Sam: We've not had an opportunity yet to see what gaming will do yet although obviously and the governor is working with the major casinos on the strip to come up with all the preparations they need to be able to open safely, but we do have an example with the Costco’s, the Walmart's and other stores and medical offices that have remained open to see that the social distancing is certainly making -and I'm just saying this from a personal point of view - I feel comfortable going into a grocery store, I feel comfortable going into a doctor's office at this point in time because they are not overcrowded they are holding people at the front door if there's too many people trying to get in at one time and so I think that that as we increase the comfort level for people, they will feel comfortable because as you say there is this incredible pent-up demand - people are going nuts at home right now
Par: Yeah right... yeah and I think you’re seeing our country in the world really fall into line and show responsibility and I think we got to give ourselves a little bit more credit I mean I've been to the same stores you have and as I have gone in to go to get to-go and restaurants etc.… people line up appropriately, they put on their masks, if people are too close I see this passersby’s on running trails people put up their masks and there's a personality type that I think is a little bit more timid and worried, you and I think area little bit more comfortable that's why I’m here
Sam: that’s the polite word (laughs)
Par: That's why I’m here today. But I think you know I fall in the line too and I'm very cautious I keep a mask in my car and when I’m out I play by the rules and I think that’s gonna be, playing by the rules is gonna be our key to keeping the momentum going so that we don't have a repeat of what's happened.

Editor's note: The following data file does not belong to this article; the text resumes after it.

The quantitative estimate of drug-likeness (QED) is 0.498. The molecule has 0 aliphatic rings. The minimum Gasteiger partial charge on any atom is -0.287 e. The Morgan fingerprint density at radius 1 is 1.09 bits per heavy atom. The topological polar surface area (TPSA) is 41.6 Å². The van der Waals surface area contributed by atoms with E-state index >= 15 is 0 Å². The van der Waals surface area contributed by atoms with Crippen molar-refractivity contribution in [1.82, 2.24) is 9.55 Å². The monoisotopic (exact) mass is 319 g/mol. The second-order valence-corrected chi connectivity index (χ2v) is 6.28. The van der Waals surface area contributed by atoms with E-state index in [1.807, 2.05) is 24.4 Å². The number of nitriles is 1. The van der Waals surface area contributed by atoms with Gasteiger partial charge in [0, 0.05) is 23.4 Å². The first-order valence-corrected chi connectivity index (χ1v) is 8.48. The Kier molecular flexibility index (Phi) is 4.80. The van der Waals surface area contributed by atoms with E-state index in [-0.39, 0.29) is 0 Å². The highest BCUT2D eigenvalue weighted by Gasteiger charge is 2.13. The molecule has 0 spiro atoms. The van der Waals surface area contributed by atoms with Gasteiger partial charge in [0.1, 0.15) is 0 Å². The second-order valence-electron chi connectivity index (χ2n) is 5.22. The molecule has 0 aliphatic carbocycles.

Sam: No and I absolutely agree with you. I think the other thing that has to fall in line and I’ve talked to several members of the media about this, which is that the media has done an incredible job of spreading word that people need to be responsible, they need to stay home and all the things that that the government has said we need to do to keep this virus um and not overwhelming our hospital system and I think that the public has done an incredible job of that. I think now it is the media's responsibility to give context to what's going on so that people understand that, you know for every person that's sick there are a lot of people who aren't sick. For everybody who's sick those are not resulting in deaths. We have to lay out the statistics because that, like the stock market, like people who invest in your businesses, that's where the confidence comes from, right?